In a recent posting, I looked at how demographic changes in the United States would have a long-term impact on housing prices. As baby boomers who were large consumers of U.S. housing age and become net sellers of residential real estate, the supply of homes for sale will exceed the demand for those homes. There is another little discussed asset class that could well see the same type of impact from an aging population.
As we have drilled into us by "investment experts", it is important to reduce the level of risk in our investment portfolios as we age. Here's an example of what I mean:
An older investor is far less likely to want to risk a substantial portion of their assets in equities since, as we saw in 2008 - 2009, they can be extremely volatile. One of the asset allocation by age rules of thumb states that you should take the number 100 and subtract your age to determine the percentage of your assets that should be in equities.
A recent Economic Letter by Zheng Liu, Mark Spiegel and Bing Wang of the Federal Reserve Bank of San Francisco suggests that demographic patterns have a strong historical relationship with U.S. equity values; this relationship shows that the ratio of people who are at the prime age to invest in stocks to those that are at the prime age to sell stocks has historically proven to be a strong predictor of U.S. equity values as measured by price-to-earnings (P/E) ratios.
In their analysis, Liu et al measure the age distribution using the ratio of "middle age" people (M) who are between the ages of 40 and 49 years, the age group that is most likely to buy stocks, and "old age" people (O) who are between the ages of 60 and 69 years, the age group that is most likely to sell stocks. This is called the M/O ratio.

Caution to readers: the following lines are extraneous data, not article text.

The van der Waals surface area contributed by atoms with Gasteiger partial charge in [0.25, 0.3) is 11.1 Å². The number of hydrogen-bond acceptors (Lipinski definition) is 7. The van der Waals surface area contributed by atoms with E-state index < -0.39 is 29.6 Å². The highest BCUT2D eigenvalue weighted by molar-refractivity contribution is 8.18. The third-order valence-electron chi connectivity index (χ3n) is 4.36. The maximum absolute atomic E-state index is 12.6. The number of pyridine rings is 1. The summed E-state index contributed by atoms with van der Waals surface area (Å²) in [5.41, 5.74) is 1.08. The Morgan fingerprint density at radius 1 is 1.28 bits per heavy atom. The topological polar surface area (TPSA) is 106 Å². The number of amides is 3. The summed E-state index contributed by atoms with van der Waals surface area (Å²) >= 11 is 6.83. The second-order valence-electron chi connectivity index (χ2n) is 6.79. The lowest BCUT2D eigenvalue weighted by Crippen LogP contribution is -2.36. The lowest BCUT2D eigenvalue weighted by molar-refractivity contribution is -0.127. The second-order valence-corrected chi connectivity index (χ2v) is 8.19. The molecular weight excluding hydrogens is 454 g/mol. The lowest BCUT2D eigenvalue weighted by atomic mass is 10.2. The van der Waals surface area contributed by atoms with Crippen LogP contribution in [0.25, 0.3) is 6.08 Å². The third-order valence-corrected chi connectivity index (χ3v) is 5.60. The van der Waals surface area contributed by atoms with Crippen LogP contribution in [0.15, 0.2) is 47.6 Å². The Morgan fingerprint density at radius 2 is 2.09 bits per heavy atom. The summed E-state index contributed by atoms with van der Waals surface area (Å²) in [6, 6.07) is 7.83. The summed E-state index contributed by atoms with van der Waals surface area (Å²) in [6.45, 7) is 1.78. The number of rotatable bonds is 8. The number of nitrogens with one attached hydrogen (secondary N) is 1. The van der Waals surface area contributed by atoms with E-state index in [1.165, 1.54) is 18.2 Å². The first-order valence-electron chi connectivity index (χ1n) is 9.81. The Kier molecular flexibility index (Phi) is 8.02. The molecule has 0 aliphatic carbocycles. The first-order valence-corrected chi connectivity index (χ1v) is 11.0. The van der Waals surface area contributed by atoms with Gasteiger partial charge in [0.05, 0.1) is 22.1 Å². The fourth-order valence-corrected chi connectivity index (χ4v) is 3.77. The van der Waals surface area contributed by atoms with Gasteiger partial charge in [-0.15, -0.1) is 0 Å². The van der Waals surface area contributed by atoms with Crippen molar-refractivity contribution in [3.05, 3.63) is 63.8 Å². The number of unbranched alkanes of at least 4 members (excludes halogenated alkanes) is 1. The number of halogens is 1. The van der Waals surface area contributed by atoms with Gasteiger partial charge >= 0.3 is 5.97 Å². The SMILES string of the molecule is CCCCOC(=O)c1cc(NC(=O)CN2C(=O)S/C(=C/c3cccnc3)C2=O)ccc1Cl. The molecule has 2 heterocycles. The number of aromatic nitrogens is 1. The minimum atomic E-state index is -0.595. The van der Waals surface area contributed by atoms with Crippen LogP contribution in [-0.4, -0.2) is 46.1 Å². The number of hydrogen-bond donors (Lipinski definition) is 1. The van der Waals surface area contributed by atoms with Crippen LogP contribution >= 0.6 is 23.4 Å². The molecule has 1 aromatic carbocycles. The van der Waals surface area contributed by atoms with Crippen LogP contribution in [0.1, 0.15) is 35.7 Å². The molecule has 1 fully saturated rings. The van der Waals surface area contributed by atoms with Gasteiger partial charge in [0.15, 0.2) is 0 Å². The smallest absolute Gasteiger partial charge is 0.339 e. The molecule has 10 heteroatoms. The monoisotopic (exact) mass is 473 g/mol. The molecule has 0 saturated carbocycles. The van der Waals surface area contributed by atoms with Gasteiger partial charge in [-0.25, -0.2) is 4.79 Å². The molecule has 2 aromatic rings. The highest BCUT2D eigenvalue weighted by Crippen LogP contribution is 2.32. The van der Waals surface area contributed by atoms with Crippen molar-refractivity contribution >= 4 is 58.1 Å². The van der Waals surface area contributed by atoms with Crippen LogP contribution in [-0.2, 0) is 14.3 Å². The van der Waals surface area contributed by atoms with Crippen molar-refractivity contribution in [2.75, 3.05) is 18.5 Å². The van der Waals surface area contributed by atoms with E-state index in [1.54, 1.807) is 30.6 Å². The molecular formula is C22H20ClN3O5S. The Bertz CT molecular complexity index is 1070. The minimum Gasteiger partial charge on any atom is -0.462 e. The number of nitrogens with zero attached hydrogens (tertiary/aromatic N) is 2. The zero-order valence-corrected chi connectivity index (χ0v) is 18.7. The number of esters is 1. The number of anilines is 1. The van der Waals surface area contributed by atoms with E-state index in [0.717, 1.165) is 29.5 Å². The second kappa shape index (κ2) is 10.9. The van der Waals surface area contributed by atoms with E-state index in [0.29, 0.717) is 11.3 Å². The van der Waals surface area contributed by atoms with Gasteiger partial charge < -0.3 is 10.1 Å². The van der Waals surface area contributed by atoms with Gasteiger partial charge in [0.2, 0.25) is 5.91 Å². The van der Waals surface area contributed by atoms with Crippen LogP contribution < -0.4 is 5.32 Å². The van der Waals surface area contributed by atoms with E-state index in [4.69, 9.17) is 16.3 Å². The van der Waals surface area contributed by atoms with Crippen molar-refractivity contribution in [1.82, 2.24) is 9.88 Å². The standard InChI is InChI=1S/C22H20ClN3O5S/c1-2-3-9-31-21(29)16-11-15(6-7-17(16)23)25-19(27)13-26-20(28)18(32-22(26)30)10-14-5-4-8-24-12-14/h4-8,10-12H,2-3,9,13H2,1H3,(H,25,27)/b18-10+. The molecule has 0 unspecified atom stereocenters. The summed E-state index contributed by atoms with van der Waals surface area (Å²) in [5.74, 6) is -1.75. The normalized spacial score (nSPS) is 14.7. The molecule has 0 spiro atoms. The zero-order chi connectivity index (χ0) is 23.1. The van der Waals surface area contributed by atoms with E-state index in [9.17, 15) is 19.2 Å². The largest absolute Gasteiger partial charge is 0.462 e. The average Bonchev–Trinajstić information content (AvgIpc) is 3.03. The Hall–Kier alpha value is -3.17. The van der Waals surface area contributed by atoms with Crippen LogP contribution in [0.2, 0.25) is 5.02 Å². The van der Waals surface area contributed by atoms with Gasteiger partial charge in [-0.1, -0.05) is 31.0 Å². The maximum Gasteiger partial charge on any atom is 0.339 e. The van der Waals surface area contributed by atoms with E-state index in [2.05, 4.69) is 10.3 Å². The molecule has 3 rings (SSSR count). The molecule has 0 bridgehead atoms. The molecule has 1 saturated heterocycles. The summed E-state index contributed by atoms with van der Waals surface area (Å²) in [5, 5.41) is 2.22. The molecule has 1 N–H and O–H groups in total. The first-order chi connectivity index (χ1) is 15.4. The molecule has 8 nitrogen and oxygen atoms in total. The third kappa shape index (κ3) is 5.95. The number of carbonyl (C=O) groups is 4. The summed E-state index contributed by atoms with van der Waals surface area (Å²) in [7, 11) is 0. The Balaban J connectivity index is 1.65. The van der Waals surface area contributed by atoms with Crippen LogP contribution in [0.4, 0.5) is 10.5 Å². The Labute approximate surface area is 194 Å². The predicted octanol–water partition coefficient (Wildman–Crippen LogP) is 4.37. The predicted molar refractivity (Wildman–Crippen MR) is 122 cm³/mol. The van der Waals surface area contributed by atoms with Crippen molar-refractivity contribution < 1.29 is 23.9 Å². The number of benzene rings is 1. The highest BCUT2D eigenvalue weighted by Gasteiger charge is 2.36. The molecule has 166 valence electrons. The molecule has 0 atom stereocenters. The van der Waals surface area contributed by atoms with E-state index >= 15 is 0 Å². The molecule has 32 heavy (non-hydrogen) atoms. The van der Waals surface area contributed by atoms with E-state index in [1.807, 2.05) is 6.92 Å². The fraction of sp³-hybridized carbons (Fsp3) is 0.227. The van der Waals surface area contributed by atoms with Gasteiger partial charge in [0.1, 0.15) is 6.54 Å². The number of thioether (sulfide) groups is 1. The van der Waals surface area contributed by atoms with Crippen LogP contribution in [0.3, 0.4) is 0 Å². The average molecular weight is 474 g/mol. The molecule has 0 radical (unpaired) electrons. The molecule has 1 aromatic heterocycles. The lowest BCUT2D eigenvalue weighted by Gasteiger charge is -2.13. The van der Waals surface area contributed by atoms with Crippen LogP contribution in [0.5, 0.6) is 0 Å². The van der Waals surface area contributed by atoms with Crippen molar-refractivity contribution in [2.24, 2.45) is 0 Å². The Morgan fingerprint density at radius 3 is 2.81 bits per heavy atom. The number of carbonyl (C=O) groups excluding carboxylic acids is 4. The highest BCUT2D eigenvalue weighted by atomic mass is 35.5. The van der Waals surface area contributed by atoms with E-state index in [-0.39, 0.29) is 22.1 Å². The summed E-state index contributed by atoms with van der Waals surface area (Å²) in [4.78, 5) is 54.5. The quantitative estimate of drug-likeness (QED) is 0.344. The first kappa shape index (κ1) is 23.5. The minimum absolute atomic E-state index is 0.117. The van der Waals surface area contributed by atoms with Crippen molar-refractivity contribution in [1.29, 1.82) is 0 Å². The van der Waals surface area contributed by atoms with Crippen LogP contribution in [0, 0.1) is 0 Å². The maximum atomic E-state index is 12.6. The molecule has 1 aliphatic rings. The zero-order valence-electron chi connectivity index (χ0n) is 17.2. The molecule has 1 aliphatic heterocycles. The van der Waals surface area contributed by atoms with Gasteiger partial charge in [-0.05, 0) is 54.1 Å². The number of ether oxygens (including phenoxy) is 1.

Here is a figure showing the M/O ratio for the Group of Seven nations from 1954 to 2010 along with projections to the mid-2020s:
You will notice that in all cases except Japan, the M/O ratio is expected to drop over the next decade. More specifically, the M/O ratio for the United States is expected to drop from 0.76 in 2013 to 0.60 in 2024, the ratio for Canada is expected to drop from 0.82 in 2010 to 0.53 in 2024 and the ratio for Germany is expected to drop from 0.90 in 2010 to 0.48 in 2024. In the case of Japan who already has the world's oldest population, the M/O ratio is expected to rise slightly over the next decade as the size of its old-age cohort falls and then drop back to its current level.
For the P/E ratio data, the authors used Bloomberg's end-of-year price data for the S&P 500 and the average earnings per share over the previous 12 months.
If we plot P/E versus M/O for the United States, this is what we find:
There is a strong positive relationship between high M/O ratios and high P/E ratios for the U.S. stock market. This suggests that returns in the stock market correlate negatively to an increasing percentage of older people in the United States.
Here is what the P/E versus M/O for Canada looks like:
In the case of the markets in France and the United Kingdom, the positive relationship between higher M/O ratios is less clear (i.e. it is statistically insignificant) and in the case of Germany, Italy and Japan, the relationship is flipped (i.e. as the M/O ratio drops, P/E rises). While the authors do not explain this contradiction, they do note that the integration of the world's stock markets means that they tend to act in tandem. Since the U.S. stock market makes up around one-third of the world's total stock market value, it is obviously the market that sets the trend for the rest of the world's markets, a factor that became quite apparent during the stock market massacre of 2008 - 2009.
According to the author's analysis, the drop in the U.S. M/O ratio over the next decade suggests that the P/E ratio in 2025 will be half of what it was in 2013. Of course, there are other factors that could impact stock prices including increased purchasing of U.S. equities by Chinese citizens, increased growth in productivity and U.S. investors holding on to equities further into their lives as life expectancy increases.
In any case, this analysis suggests that like other asset classes, the U.S. equity market may not be immune to the impact of an aging and risk-adverse population.